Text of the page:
Researcher comforts sick babies with breath-of-life device
Dr. Jennifer Beck turns her fascination with muscle fatigue into a world-first technology that helps babies breathe easier.
NeoVest was the 2015 winner of Angels Den, a competition that brings together visionary researchers, leading business experts and celebrity judges to fund medical breakthroughs. Click here to learn more about Angels Den.
As any parent can tell you, the impulse to check if their sleeping newborn is still breathing can be overwhelming. Even Jennifer Beck – an expert in respiration – would sometimes hold a mirror to her newborn babies’ noses, waiting anxiously for it to steam up and prove they were breathing.
It’s a memory she conjures up a lot these days as she launches a clinical trial of a new technology to help sick babies breathe easier—and avoid the tubes and wires that many are subjected to now. The trial, a collaboration with St. Michael’s Neonatal Intensive Care Unit medical director Dr. Doug Campbell, will involve at least 10 babies.
Beck, an internationally renowned researcher at St. Michael’s Keenan Research Centre for Biomedical Science, along with her team, has come up with a much less frightening and intrusive alternative to the traditional respirator. They call it the NeoVest and it does away with the tubes, masks and wires that can leave infants with deformed noses and get in the way of breastfeeding and bonding.
“I want to help the oldest patients down to the tiniest, most vulnerable ones,” says Beck.
In healthy people, Beck says, the brain sends a signal to the diaphragm, telling the muscles to contract and relax, triggering a breath in and a breath out. In critically ill patients, the brain still sends the signal but the body can’t properly fulfill the request.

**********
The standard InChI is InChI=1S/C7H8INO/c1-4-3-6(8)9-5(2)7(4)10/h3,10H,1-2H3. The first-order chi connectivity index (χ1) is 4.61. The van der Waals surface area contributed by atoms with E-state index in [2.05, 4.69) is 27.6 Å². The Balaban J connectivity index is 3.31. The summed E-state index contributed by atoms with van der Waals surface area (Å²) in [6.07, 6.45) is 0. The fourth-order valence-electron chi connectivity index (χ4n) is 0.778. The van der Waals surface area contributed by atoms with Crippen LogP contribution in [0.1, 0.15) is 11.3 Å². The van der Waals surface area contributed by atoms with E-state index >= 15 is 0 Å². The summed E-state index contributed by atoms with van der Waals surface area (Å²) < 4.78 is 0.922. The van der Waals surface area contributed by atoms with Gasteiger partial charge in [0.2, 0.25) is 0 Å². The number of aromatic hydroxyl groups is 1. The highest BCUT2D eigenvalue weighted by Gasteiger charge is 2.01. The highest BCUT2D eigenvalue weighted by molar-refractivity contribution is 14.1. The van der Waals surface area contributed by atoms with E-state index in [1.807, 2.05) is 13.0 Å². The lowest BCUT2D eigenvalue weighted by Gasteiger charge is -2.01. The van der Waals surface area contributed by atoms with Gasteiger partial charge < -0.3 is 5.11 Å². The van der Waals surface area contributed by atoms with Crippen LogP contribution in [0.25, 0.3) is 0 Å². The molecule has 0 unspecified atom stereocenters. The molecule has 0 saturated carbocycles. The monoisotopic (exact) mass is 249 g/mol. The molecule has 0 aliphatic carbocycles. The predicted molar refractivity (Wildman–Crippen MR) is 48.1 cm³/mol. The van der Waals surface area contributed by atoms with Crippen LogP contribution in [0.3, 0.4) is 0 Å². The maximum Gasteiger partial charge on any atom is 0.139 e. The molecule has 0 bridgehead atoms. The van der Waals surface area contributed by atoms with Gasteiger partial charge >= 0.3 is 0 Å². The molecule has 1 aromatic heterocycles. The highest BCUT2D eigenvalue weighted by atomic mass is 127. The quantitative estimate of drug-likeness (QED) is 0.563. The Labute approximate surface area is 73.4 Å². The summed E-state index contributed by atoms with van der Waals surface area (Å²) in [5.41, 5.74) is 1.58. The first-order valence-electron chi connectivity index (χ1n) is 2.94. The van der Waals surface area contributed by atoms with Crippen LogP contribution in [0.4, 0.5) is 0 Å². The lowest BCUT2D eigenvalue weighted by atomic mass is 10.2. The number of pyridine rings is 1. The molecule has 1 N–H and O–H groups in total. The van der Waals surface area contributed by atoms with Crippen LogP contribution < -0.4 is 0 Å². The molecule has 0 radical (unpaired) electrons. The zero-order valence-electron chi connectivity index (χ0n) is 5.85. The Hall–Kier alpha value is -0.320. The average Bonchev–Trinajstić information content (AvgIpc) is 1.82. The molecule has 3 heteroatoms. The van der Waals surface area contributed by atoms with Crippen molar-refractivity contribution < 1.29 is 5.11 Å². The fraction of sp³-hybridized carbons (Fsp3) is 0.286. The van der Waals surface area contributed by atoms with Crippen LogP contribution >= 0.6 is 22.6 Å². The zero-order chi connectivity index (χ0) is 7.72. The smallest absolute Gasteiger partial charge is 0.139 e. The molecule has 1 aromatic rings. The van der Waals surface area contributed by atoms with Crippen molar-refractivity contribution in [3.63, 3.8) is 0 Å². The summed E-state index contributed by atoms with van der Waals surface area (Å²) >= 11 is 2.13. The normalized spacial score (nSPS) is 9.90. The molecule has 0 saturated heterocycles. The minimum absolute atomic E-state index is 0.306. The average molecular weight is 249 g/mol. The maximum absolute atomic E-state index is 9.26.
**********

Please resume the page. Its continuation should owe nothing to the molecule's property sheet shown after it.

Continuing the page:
Working with her research partner and husband, Christer Sinderby—also a renowned scientist at St. Michael’s Keenan Research Centre for Biomedical Science—they came up with a solution. A sensor attached to the baby’s feeding tube picks up breathing signals, which synchronizes the NeoVest to the baby’s natural rhythm.
NeoVest has been gathering awards since its earliest conception. It won critical research funding at St. Michael’s battle for breakthroughs, Angels Den, in 2015 and, in 2016, the Global Healthcare Innovation Academy’s international competition.
Beck first became intrigued by the physiology of breathing while doing her master’s degree and PhD at McGill University. As a competitive squash player, she was familiar with the muscle fatigue that comes after intense exercise. As a scientist, she was fascinated with its cause, effect and treatment.
One of her physiology professors happened to be an expert in respiratory muscle fatigue and pointed her toward the study of the diaphragm, the most important breathing muscle. The rest, as they say, is history.
“Christer and I started our research projects on the same day,” she recalls. “Our supervisor said, ‘I want the two of you to figure out the electrical activity of the diaphragm.’”
The pair not only figured it out, they invented a technology that is now used around the world to sync mechanical ventilators to electrical signals from the brain to the diaphragm. They call it neurally adjusted ventilatory assist (NAVA).
With NAVA, patients no longer need to be sedated to help them deal with the severe discomfort of their natural breath being out of sync with the ventilator. This is especially important for babies, whose breathing is faster and more variable than older children and adults.
But Beck and Sinderby are nowhere near done with their work. As they await the outcome of NeoVest’s clinical trial, they are forging ahead with other technologies linked to neural control of breathing. Already, they have nearly 30 patented inventions.
“Christer is the one who comes up with the ideas. He’s the Einstein. I make it happen,” says Beck. “He’ll bounce an idea off me for weeks, and we’ll argue over it. It helps massage his brain.”
“We don’t usually think about breathing,” says Beck. “It’s an automatic process. But what happens when you can’t breathe? I want to help the oldest patients down to the tiniest, most vulnerable ones.”
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